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Another round of heavy rain

Another round of heavy rain:

Last week a slow-moving Hurricane Florence brought 20-30 inches of rainfall to portions of North and South Carolina. So in this context, our Minnesota rainfall recently is relatively minor. But Wet is Wet. This week, a slow moving, almost stalled warm front boundary along the Iowa-Minnesota border brought consistent and sometimes heavy doses of rainfall to the southern counties of the state. Many climate stations reported from 3 to 6 inches of rainfall over the Monday-Thursday period (September 17-20), with some stations setting new daily rainfall records. Minneapolis Crystal Airport reported over 7.5 inches of rain this week. For the month of September so far many parts of southern Minnesota have seen 6-9 inches of rainfall. In southeastern Minnesota both Winona and Elgin have reported over 9 inches of rain.

Some of the more recent new daily rainfall records set on Wednesday included:
2.37 inches at Lake Wilson
2.22 inches at Marshall
2.07 inches at Luverne

Thursday brought a great deal of heavy rainfall to the Twin Cities Metro Area, dramatically slowing and disrupting the evening commute. Many parts of the Metro Area saw from 3 to 4 inches of rain, while over 30 Cooperative Weather Observer climate stations reported record-setting rainfall amounts on Thursday as well, including:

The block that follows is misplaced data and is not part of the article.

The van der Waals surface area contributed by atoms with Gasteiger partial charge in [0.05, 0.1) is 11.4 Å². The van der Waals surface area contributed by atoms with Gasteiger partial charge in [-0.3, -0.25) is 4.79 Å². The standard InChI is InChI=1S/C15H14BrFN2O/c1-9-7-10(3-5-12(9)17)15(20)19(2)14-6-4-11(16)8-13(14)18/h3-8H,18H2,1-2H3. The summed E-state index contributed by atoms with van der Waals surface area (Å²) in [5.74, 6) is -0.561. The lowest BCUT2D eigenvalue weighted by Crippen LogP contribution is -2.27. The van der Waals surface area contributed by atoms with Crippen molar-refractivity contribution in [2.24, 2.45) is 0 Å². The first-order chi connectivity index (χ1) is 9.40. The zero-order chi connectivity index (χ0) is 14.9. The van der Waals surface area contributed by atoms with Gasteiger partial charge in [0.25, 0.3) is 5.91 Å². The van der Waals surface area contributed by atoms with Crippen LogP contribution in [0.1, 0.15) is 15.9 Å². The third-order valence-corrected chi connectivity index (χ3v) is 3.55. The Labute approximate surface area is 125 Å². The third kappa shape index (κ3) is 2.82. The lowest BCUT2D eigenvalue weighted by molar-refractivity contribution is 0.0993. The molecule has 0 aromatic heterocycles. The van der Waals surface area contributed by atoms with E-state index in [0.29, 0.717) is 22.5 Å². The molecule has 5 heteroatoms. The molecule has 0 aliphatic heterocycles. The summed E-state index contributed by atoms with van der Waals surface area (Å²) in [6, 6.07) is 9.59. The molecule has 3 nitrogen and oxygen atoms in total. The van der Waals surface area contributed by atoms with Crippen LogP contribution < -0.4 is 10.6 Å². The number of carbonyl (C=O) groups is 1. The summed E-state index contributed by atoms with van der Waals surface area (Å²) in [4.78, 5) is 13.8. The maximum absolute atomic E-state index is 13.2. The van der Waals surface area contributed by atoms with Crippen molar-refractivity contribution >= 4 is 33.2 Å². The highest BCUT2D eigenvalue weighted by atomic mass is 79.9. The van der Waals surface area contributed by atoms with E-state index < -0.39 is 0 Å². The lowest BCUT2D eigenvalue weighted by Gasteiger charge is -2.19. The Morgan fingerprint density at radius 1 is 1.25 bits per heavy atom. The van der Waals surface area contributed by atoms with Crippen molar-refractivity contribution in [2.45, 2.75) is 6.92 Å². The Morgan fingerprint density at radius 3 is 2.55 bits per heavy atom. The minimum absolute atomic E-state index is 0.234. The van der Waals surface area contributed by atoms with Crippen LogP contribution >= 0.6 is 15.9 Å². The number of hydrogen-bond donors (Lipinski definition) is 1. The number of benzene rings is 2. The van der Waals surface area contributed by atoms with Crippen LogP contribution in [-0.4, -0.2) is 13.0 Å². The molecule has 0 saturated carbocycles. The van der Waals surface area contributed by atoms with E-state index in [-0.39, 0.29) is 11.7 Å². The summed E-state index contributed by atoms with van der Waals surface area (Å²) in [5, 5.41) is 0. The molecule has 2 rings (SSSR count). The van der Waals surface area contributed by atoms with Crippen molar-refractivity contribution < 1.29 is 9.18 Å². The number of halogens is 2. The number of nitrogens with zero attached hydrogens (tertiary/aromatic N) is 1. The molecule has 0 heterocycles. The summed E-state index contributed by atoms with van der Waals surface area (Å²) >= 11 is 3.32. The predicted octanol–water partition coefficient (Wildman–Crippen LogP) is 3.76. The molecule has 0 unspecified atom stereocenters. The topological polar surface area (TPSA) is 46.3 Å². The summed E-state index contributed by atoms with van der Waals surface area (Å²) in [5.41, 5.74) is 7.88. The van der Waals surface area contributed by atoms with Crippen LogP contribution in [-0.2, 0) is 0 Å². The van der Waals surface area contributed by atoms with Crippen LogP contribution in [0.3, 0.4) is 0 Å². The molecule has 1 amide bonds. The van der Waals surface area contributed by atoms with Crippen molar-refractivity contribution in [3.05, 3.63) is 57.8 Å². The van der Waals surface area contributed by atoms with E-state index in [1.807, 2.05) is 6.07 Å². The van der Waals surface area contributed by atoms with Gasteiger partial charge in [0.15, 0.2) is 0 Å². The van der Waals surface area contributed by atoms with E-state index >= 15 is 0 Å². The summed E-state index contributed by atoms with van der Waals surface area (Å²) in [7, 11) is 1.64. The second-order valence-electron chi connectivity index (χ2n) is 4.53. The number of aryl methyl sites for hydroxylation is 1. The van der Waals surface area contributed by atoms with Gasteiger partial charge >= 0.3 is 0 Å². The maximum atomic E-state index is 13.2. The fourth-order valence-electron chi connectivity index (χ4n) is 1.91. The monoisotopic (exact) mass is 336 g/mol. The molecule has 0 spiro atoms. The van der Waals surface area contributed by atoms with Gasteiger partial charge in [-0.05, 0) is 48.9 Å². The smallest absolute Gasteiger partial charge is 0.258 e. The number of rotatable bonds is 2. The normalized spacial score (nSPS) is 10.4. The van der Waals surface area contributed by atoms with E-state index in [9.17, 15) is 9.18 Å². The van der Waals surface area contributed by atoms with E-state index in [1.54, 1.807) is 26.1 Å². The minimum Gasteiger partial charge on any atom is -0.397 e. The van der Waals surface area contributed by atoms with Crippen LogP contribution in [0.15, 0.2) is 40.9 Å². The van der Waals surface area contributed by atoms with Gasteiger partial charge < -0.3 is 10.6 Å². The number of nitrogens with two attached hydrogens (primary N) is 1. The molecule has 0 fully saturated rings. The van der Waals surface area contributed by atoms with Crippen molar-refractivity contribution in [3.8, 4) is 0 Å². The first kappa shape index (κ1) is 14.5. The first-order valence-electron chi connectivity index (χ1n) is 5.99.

3.28 inches at MSP
3.11 inches at the University of Minnesota (St Paul Campus)
2.56 inches at Jordan
2.16 inches at Hastings
2.25 inches at Elk River

Elsewhere on Thursday there were reports of tornadoes from Martin, Waseca, Rice, and Goodhue Counties, as well as many reports of damaging winds, some of which ranged from 50 to 70 mph. As a result of these storms many schools were delayed on Friday, and storm damage was being assessed by National Weather Service personnel.

Many southern Minnesota climate stations have reported over 35 inches of precipitation so far this year and there are still over 3 months left in 2018. Hokah, Lakefield, Caledonia, Mabel, and Harmony have already totaled over 40 inches of precipitation for the year so far. The expected climate trend for the rest of September and early October across Minnesota is expected to be cooler and wetter than normal.

Weekly Weather Potpourri:

Storm Ali hit Ireland, Scotland, and Northern England this week with high seas, strong winds, and heavy rainfall. A woman was killed when her caravan was blown off a cliff and into the sea in the Republic of Ireland. The storm disrupted flights and caused widespread power outages. Following Ali, Storm Bronagh swept across parts of Wales and England this week with heavy rain and strong winds, up to 78 mph. Trees were uprooted and travel disrupted.

In the Western Pacific Ocean, Tropical Storm Trami formed this week. It is expected to strengthen into a Typhoon over the weekend, but will remain out to sea for several days and watched more closely next week.

Using a combination of AI and weather forecasting can help scientists to predict the movements of millions of birds and support their conservation goals, according to new Oxford University research. More information on this study can be found at the Science Daily web site.

MPR listener question: